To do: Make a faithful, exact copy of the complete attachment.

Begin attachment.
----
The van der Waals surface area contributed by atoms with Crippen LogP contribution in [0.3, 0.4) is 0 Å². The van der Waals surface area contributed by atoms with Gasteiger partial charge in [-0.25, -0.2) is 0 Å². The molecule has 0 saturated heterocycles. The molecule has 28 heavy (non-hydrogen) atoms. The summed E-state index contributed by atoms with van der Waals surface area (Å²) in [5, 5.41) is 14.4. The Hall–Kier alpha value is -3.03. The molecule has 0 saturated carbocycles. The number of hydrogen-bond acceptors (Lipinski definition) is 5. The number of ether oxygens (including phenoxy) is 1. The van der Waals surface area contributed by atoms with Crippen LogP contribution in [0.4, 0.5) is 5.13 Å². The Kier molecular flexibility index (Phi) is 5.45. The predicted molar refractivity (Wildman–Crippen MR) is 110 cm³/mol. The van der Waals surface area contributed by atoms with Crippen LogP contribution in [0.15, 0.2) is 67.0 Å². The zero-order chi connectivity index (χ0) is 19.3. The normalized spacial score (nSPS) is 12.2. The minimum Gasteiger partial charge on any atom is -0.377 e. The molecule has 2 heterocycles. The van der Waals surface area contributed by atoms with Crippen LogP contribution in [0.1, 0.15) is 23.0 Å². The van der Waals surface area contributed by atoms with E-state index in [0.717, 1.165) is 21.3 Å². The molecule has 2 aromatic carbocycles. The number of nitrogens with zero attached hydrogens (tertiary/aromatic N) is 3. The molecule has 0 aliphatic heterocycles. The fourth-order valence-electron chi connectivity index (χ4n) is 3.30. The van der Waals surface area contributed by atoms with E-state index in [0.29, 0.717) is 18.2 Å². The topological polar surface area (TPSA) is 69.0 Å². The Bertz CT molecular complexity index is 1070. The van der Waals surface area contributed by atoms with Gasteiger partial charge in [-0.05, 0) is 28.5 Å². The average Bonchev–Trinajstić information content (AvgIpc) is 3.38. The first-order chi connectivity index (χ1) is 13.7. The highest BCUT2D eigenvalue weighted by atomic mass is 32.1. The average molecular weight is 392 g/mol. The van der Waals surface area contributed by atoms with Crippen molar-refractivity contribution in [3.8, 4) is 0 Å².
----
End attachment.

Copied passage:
The van der Waals surface area contributed by atoms with Crippen LogP contribution in [0.3, 0.4) is 0 Å². The van der Waals surface area contributed by atoms with Gasteiger partial charge in [-0.25, -0.2) is 0 Å². The molecule has 0 saturated heterocycles. The molecule has 28 heavy (non-hydrogen) atoms. The summed E-state index contributed by atoms with van der Waals surface area (Å²) in [5, 5.41) is 14.4. The Hall–Kier alpha value is -3.03. The molecule has 0 saturated carbocycles. The number of hydrogen-bond acceptors (Lipinski definition) is 5. The number of ether oxygens (including phenoxy) is 1. The van der Waals surface area contributed by atoms with Crippen LogP contribution in [0.4, 0.5) is 5.13 Å². The Kier molecular flexibility index (Phi) is 5.45. The predicted molar refractivity (Wildman–Crippen MR) is 110 cm³/mol. The van der Waals surface area contributed by atoms with Crippen LogP contribution in [0.15, 0.2) is 67.0 Å². The zero-order chi connectivity index (χ0) is 19.3. The normalized spacial score (nSPS) is 12.2. The minimum Gasteiger partial charge on any atom is -0.377 e. The molecule has 2 heterocycles. The van der Waals surface area contributed by atoms with Crippen LogP contribution in [0.1, 0.15) is 23.0 Å². The van der Waals surface area contributed by atoms with E-state index in [0.717, 1.165) is 21.3 Å². The molecule has 2 aromatic carbocycles. The number of nitrogens with zero attached hydrogens (tertiary/aromatic N) is 3. The molecule has 0 aliphatic heterocycles. The fourth-order valence-electron chi connectivity index (χ4n) is 3.30. The van der Waals surface area contributed by atoms with E-state index in [0.29, 0.717) is 18.2 Å². The topological polar surface area (TPSA) is 69.0 Å². The Bertz CT molecular complexity index is 1070. The van der Waals surface area contributed by atoms with Gasteiger partial charge in [-0.05, 0) is 28.5 Å². The average Bonchev–Trinajstić information content (AvgIpc) is 3.38. The first-order chi connectivity index (χ1) is 13.7. The highest BCUT2D eigenvalue weighted by atomic mass is 32.1. The average molecular weight is 392 g/mol. The van der Waals surface area contributed by atoms with Crippen molar-refractivity contribution in [3.8, 4) is 0 Å².